My aunt picked me up and we headed over the Maggie's Bluff.  Stay away from those black beans.  Whatever they put in them is possessed by demons...as I found out the next day.  On our drive up the road to the restaurant I saw some street art that I wanted to capture.  The HOPE LOVE sign was my favorite find.  I might frame it up for my house.  The second "cereal" picture was just strange enough to be intriguing.  All the photos were incredibly sharp and I found that the Fujifilm film simulation LUTs were really great for adding a quick "pop" to the photos.

The real reason I was flying to Seattle was the Washington Ironman muscle show.  I generally have to work during the bodybuilding part of the show, but I get some free time when the bikini girls and man-kini boys get on stage. 

One thing I really like about this camera is the ability to create panoramas in camera.  I used this extensively during my Oregon trip to capture landscapes.  It's much, much easier than doing Photoshop stitching, as I used to do with the Canon DSLR.  The only limitation is that the photo is jpeg only.  There's no TIFF option.  So be sure to get your white balance and exposure correct.  I often locked those two settings down before framing up the shot.  Unlike a DSLR, this mirrorless camera lets you see exposure before you snap a picture.  That really helps get it right the first time.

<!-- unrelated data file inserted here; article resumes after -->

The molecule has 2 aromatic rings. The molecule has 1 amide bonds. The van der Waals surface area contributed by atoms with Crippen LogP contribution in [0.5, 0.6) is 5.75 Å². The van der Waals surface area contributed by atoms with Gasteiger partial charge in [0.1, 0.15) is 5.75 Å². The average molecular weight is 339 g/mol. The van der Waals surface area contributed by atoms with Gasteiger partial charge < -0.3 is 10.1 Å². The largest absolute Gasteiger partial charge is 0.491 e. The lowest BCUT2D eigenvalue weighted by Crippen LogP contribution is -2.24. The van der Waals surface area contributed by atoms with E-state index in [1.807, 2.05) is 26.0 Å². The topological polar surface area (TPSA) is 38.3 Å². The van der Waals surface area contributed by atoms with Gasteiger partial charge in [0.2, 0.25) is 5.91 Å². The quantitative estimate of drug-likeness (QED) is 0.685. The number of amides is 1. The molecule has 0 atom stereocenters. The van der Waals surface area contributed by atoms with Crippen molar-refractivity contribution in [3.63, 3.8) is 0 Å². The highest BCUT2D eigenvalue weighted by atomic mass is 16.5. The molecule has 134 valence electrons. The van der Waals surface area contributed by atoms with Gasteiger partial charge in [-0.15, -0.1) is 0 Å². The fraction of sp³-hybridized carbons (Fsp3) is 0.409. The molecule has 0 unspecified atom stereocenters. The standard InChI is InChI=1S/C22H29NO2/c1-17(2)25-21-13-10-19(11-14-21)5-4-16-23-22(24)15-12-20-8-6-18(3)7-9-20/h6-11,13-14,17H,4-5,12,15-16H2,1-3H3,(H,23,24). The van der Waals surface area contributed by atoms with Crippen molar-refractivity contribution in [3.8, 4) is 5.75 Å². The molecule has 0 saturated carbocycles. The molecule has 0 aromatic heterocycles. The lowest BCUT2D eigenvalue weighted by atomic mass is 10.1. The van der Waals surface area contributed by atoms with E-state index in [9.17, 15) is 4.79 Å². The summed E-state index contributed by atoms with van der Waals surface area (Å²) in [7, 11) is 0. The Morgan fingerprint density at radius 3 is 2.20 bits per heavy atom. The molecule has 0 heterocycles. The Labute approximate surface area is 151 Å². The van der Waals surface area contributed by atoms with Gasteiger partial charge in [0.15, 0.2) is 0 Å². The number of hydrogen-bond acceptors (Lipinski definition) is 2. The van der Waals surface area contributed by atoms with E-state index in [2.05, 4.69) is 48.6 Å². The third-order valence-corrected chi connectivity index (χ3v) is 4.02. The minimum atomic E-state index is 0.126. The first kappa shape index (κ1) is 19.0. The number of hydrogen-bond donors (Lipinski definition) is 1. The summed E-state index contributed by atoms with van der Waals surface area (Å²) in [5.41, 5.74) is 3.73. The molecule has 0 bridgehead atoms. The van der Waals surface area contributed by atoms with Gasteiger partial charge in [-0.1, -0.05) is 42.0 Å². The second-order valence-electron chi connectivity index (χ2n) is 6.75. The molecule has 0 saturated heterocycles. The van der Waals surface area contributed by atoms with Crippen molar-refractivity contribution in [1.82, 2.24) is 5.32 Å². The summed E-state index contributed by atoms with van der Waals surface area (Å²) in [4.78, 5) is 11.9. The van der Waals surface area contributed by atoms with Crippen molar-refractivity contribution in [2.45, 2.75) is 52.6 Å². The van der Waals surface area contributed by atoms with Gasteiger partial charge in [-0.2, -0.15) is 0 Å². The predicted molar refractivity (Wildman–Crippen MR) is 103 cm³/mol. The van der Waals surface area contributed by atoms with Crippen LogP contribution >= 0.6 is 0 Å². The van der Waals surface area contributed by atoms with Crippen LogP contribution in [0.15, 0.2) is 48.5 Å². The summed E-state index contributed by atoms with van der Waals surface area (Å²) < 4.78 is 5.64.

As sort of a joke, I started playing with the "miniature" effect while snapping pictures of the muscle-bound bodybuilders.  You can see the effect in the third and second to last photo in the series below.  One thing I learned is that the white balance doesn't seem to work correctly under tungsten lights while using this effect.  That's why the guys are so orange.  The effect also increases contrast and saturation for some reason, which made the photo even more surreal.  Let's just call this "artistic".

I've been practicing food photography for an upcoming web series I might shoot. This is part of my recover meal after the show.  Again, the film simulation LUTs made the bowl pop without much effort.

Here's a miniature effect photo taken at SeaTac on my way home.  I think the effect worked better here.  You really have to have a landscape or a scene with items nearest to you at the bottom of the frame and furthest items at the top.  Then it works.  Notice the increased saturation and contrast, but the white balance seems reasonable because this was shot outdoors.